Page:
Balance is also important as is diversity, because Hardwick says he believes “in today’s financial climate, it is IMPERATIVE to spin multiple plates. It’s actually RISKIER to only have one job…” The balance to that is, “the truth is, if you try too hard to be doing EVERYTHING, you don’t ever really focus on the most important thing, which should be the quality of your work.”
All of these are small pieces of larger stories, anecdotes, and wisdoms. Don’t assume because I layed out the Cliffs Notes that you have enough to go on. You don’t. Some of the stuff here is even a bit contradictory, but in full context, it all works well together.
A few other more generic pieces of wisdom from the book are:
- “Never forget that you yourself are a commodity.”
- “Information avoidance leaves you in this purgatory of inactivity because you’re too afraid of the unknown.”
- “JUST FUCKING DO IT. No more excuses. Every minute you’re not pursuing a creative passion in some capacity, be it hobby or career, you are wasting valuable time on this planet.”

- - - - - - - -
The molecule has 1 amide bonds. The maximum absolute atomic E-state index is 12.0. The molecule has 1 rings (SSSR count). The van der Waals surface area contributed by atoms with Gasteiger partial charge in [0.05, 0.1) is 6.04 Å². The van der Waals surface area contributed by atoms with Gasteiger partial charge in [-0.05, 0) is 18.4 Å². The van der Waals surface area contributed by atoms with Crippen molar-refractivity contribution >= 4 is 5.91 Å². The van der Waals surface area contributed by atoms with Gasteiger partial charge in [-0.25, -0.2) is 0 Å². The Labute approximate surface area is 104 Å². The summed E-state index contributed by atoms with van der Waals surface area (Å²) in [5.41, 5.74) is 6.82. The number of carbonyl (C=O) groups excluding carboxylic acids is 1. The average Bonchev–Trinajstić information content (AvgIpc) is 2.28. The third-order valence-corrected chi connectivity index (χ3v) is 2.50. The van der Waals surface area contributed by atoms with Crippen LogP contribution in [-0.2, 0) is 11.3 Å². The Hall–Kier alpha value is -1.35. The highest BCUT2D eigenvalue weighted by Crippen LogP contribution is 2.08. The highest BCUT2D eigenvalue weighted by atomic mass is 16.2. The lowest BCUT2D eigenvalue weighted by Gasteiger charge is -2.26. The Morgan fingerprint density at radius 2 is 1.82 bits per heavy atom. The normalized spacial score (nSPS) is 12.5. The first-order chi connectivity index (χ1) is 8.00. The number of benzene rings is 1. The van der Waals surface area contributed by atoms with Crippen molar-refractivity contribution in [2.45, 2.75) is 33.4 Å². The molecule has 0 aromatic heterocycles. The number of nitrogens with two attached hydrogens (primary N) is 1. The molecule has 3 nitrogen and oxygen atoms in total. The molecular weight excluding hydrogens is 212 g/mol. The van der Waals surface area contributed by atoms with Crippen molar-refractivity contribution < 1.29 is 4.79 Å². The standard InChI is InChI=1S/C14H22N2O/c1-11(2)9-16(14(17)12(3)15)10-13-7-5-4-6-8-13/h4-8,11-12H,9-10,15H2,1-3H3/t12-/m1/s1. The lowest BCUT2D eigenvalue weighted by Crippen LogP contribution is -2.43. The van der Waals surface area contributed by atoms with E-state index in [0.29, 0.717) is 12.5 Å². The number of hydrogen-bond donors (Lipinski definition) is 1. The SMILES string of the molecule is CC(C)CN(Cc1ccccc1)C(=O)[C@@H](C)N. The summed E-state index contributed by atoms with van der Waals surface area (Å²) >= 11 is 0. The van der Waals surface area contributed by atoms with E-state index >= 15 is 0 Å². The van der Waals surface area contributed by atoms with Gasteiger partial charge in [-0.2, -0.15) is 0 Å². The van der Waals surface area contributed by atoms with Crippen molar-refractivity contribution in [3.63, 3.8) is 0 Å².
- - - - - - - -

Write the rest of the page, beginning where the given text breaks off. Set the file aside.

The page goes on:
- “Achieve, be grateful, move on,” or as he puts it shortly thereafter “It’s not about reaching a goal; it’s about what you become in the process.”
But most importantly, he states that “If the one thing that you take away from this book is that you cultivate the gift of being kind and respectful to yourself, your money will have been well spent.”
You may be thinking, why Chris Hardwick is just a host of things from podcasts to television, and hey, remember Singled Out? Well, he covers that himself, “Why share my failures and deeply personal issues with you? Because I want you to feel better.”
He also tells you what he is and isn’t. “I am not a professional therapist. I am just a guy who tends to get this delightful brand of brain jolts, so I am merely sharing what I have learned for myself through trial, error, countless hours of therapy, and autodidactic research.”
Chris wants to help. He wants you to “Enjoy your burrito,” which is a shorter way of saying “I think pursuing happiness is the wrong approach. That idea puts it into the future, and therefore the wrong tense. You just need to BE happy–in the present–with who you are and what you have,” because “there is no merit in toiling in a sadness dungeon.”
He knows because he has been there and done that. He knows that as Nerds, “It’s very easy to attack ourselves. Even comforting in its familiarity, but you must resist this urge at all costs.”
Is it groundbreaking? No. But it’s like sitting down with a friend who’s been there and can help in plain English without all the technical jargon or expensive bills. Plus, it comes with the added bonus of nerdy and geeky references!